George Norris, a 66-year-old retiree who ran a home-based orchid business was imprisoned for two years in a federal penitentiary because "he had failed to properly navigate the many, often irrational, paperwork requirements the U.S. imposed when it implemented an arcane international treaty's new restrictions on trade in flowers and other flora," reports claims the The Washington Times, in a story titled, "Criminalizing everyone." (The orchids themselves were legal.)
When 60-year-old Kathy Norris asked court officials why U.S. Fish & Wildlife Service's very own SWAT team had raided and ransacked her home, they helpfully explained, "You don't need to know. You can't know."
The judge who sentenced Mr. Norris had some advice for him and his wife: "Life sometimes presents us with lemons." Their job was, yes, to "turn lemons into lemonade."
The judge apparently failed to appreciate how difficult it is to run a successful lemonade stand when you're an elderly diabetic with coronary complications, arthritis and Parkinson's disease serving time in a federal penitentiary.
UPDATE: Read the comments for more context to the story. There seems to be more going on here than what the The Washington Times is reporting.
Here's an interesting post from 2004 about George Norris from Pollenatrix, a "botanical discipline" blog:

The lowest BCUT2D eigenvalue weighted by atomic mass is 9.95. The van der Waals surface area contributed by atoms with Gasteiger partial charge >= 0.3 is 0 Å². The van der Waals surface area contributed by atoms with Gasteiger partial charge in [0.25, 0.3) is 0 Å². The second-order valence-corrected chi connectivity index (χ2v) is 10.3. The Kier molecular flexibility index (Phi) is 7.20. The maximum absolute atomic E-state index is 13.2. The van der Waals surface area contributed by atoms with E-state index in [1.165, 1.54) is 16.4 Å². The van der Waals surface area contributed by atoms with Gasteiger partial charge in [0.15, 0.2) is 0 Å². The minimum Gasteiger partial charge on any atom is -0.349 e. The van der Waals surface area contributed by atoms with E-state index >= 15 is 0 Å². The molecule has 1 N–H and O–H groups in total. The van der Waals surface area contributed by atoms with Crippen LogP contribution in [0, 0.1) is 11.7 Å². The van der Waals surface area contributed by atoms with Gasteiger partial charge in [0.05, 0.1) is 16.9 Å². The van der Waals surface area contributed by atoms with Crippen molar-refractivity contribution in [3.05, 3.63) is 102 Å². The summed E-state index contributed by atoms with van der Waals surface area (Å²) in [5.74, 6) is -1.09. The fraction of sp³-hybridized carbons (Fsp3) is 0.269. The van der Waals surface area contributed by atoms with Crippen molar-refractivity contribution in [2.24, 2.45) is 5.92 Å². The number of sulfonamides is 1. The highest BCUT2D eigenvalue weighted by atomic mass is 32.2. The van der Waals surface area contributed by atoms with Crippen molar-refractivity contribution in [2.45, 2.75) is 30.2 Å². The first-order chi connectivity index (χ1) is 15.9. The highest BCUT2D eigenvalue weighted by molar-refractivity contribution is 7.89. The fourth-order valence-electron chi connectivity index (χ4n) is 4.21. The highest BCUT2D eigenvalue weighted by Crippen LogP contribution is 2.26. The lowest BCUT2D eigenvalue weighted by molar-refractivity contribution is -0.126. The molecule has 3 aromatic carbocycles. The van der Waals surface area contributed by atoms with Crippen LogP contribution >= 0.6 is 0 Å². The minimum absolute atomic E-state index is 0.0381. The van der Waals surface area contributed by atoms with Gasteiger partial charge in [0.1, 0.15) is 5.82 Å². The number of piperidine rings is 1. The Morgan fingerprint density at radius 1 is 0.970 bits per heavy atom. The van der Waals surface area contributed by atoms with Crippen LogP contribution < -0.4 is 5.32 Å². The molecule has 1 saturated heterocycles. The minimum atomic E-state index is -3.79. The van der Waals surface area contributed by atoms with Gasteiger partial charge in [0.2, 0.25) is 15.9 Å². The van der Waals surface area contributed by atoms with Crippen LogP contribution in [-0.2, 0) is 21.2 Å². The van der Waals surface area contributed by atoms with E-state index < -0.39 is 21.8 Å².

George Norris, a crusty old orchid grower from Texas, has yet again found himself squarely in the sights of the U.S. Fish and Wildlife Service as well as the Department of Homeland Security.
George, along with his business associate Peruvian grower Manuel Arias-Silver, is charged with conspiracy to smuggle endangered phragmipediums (orchids) into the U.S. Since Manuel is one of only three growers to have been given permission by the Peruvian government to artificially propagate the newly discovered phragmipedium Kovachii, it appears that the U.S. government has singled out the pair for special attention over suspicions that this is the species they were smuggling. There appears to be little evidence of this, though it is likely the pair were taking some shortcuts on paperwork because of the challenges of importing other, legally propagated species, into the U.S.
In the orchid world, the CITES treaty is almost universally denounced; the charge is that it does nothing to stop habitat destruction, and actually encourages illegal smuggling of wild-collected plants because the regulations make it so difficult to trade in artifically-propagated specimens.